Ex-Tide shortstop has major league experience, but not major league ego

Josh Rutledge speaks at a Cullman baseball camp.

Josh Rutledge speaks at a Cullman baseball camp.

Josh Rutledge posing for a photo with a young fan.

Josh Rutledge posing for a photo with a young fan.

CULLMAN – Josh Rutledge is 23 and a baseball hero in his hometown of Cullman, having played baseball for the Alabama Crimson Tide and making it to the major leagues. He is coming off an eye-catching rookie season with the Colorado Rockies.

And he is dating the reigning Miss Florida, Laura McKeeman, who will compete this month in the Miss America pagent.

But these days, Rutledge hardly seems eager to bask in the glow of all that. If he has much of an ego, he doesn’t appear to have time to listen to it.

As he prepares back home for spring training, his goals seem relatively modest: He just wants to make the team.

“I don’t have a job sealed up,” he said during a break Thursday at a holiday baseball camp at Cullman’s All Sports Performance Training. “I just want to win a job. If I don’t, that’s fine. I trust that if I put in the work, success will come.”

During a camp session in which he addressed about 75 children from age 6 to 14, he had two main messages, and they’re points he said he still follows:

Accept your failure because baseball players fail all the time, and have fun when you play.

Rutledge had a lot of fun this past baseball season. He started his third year in professional baseball as a shortstop with the Tulsa Drillers, a Class Double-A minor league franchise. After slugging 13 homers and batting .306 in 87 games, he got the call to go to Colorado.

It wasn’t a call he expected. His parents already were traveling to Little Rock, Ark., where Tulsa was set to play next. But in the third inning of his last game with the Drillers, he got pulled from the game.

“It was pretty crazy,” Rutledge said. “I was on first base and was going to second when I was forced out. When I went to the dugout, they told me, ‘You’re out.’ At first, I didn’t understand, but then I was told I was going to Denver.”

The Rockies’ All-Star shortstop, Troy Tulowitzki, already was injured, but Tulowitzki’s fill-in was hurt, too.

He arrived in Denver at about 2:30 a.m., but his baseball equipment didn’t make it along with him. It wasn’t there the next day when he was set to go to the stadium, either. And he was in the lineup.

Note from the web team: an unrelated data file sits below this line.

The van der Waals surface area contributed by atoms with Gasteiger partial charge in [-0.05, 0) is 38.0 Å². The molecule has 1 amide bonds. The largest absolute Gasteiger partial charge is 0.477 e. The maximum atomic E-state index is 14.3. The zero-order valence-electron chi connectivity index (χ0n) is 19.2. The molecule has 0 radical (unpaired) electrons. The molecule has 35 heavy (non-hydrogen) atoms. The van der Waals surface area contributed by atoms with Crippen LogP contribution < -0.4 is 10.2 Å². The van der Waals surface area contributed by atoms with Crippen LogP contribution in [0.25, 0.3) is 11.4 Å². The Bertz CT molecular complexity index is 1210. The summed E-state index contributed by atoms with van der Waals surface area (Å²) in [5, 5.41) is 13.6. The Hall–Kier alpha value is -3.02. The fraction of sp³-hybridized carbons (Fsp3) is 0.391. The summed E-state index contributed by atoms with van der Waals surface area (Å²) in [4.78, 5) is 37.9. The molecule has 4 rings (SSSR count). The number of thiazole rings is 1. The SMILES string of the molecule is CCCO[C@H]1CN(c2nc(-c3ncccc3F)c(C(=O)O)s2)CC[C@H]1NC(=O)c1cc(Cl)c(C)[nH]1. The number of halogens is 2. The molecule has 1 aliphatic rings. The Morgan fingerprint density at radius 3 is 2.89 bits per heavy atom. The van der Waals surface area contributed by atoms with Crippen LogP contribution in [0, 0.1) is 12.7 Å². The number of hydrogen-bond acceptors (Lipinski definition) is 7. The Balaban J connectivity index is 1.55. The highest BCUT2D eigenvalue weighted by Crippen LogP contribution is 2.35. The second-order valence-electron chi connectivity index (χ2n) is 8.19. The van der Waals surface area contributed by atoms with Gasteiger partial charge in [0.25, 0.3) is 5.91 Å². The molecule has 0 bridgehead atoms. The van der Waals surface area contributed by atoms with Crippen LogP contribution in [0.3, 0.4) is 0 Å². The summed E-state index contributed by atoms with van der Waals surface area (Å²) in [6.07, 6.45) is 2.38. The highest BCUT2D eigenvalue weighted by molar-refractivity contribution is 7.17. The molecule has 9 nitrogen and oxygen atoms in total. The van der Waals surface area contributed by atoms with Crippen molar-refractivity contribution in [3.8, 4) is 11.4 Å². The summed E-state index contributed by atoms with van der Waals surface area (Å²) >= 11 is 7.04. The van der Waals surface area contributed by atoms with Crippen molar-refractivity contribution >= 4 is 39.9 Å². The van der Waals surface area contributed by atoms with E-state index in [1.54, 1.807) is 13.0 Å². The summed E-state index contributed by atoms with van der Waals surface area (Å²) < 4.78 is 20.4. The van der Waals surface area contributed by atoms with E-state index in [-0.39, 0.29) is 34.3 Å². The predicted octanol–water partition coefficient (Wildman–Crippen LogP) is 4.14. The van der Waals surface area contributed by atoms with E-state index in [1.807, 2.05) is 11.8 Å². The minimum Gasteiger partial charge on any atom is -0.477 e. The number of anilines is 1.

Tulowitzki loaned him batting gloves and cleats. Fellow infielder Jordan Pacheco let him borrow a glove. Second baseman D.J. LeMahieu had some bats Rutledge could use.

In his debut, Colorado faced Philadelphia and left-handed pitching ace Cliff Lee, a former Cy Young Award winner. Rutledge went 2-for-2 with a double, a walk and a sacrifice fly.

The double came on his first at-bat, and just as he made it to second base, Phillies All-Star shortstop Jimmy Rollins offered a quick congratulations.

In 73 games with Colorado, Rutledge hit .274 with eight homers and 37 RBIs.

“The year before, I had a slow start but I finished strong, and that gave me some confidence as I went into last season,” Rutledge said. “I continued to work hard. I started in Double-A, but I ended up getting up to the big leagues.”

As the season went along, he had to remind himself that he was a major leaguer. Each time the Rockies visited a new park, Rutledge would take time to look up and around at the place.

“It was awesome and kind of surreal,” he said.

He said it helped that he played at Alabama and faced SEC competition for three years, before Colorado took him in the 2010 draft.

“There’s good competition in the SEC,” Rutledge said.

Alabama has another Cullman grad on its roster in sophomore Ben Moore, an outfielder and catcher. Collegiate Baseball chose Moore as a freshman All-American last season. Moore lists Rutledge as one of his idols.

When Rutledge was a senior at Cullman, Moore was an eighth-grader.

“I would watch him practice,” Moore said. “It was obvious he was a special talent. I always liked the way he carried himself in the locker room and around.

“He took care to be good to the young players. He wasn’t too good to help us. He always hustled and worked hard, and I try to be that way, too.”

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